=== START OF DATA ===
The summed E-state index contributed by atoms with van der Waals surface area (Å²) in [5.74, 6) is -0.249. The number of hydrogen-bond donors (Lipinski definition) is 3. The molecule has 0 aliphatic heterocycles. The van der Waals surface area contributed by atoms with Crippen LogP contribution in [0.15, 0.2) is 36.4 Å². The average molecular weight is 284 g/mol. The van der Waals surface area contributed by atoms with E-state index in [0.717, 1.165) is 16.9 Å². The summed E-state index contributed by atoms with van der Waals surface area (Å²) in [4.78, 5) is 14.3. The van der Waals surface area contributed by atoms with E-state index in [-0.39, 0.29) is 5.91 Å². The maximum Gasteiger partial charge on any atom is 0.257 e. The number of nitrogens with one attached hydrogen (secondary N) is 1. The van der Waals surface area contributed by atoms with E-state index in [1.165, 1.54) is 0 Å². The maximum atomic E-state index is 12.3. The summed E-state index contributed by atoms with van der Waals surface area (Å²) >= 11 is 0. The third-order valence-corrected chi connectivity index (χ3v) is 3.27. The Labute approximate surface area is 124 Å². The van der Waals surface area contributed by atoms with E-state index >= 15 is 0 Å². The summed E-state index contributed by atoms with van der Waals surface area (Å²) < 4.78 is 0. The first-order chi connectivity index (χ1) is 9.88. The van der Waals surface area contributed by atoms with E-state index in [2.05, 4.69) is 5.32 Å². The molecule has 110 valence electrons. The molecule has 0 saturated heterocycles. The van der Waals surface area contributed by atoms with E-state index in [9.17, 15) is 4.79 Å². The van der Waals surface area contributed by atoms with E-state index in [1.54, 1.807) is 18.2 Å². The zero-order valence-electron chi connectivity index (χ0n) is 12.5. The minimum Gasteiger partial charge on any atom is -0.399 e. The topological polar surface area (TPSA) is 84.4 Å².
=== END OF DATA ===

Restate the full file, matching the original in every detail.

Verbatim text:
The summed E-state index contributed by atoms with van der Waals surface area (Å²) in [5.74, 6) is -0.249. The number of hydrogen-bond donors (Lipinski definition) is 3. The molecule has 0 aliphatic heterocycles. The van der Waals surface area contributed by atoms with Crippen LogP contribution in [0.15, 0.2) is 36.4 Å². The average molecular weight is 284 g/mol. The van der Waals surface area contributed by atoms with E-state index in [0.717, 1.165) is 16.9 Å². The summed E-state index contributed by atoms with van der Waals surface area (Å²) in [4.78, 5) is 14.3. The van der Waals surface area contributed by atoms with E-state index in [-0.39, 0.29) is 5.91 Å². The maximum Gasteiger partial charge on any atom is 0.257 e. The number of nitrogens with one attached hydrogen (secondary N) is 1. The van der Waals surface area contributed by atoms with E-state index in [1.165, 1.54) is 0 Å². The maximum atomic E-state index is 12.3. The summed E-state index contributed by atoms with van der Waals surface area (Å²) >= 11 is 0. The third-order valence-corrected chi connectivity index (χ3v) is 3.27. The Labute approximate surface area is 124 Å². The van der Waals surface area contributed by atoms with E-state index >= 15 is 0 Å². The summed E-state index contributed by atoms with van der Waals surface area (Å²) < 4.78 is 0. The first-order chi connectivity index (χ1) is 9.88. The van der Waals surface area contributed by atoms with E-state index in [2.05, 4.69) is 5.32 Å². The molecule has 110 valence electrons. The molecule has 0 saturated heterocycles. The van der Waals surface area contributed by atoms with E-state index in [9.17, 15) is 4.79 Å². The van der Waals surface area contributed by atoms with E-state index in [1.54, 1.807) is 18.2 Å². The zero-order valence-electron chi connectivity index (χ0n) is 12.5. The minimum Gasteiger partial charge on any atom is -0.399 e. The topological polar surface area (TPSA) is 84.4 Å².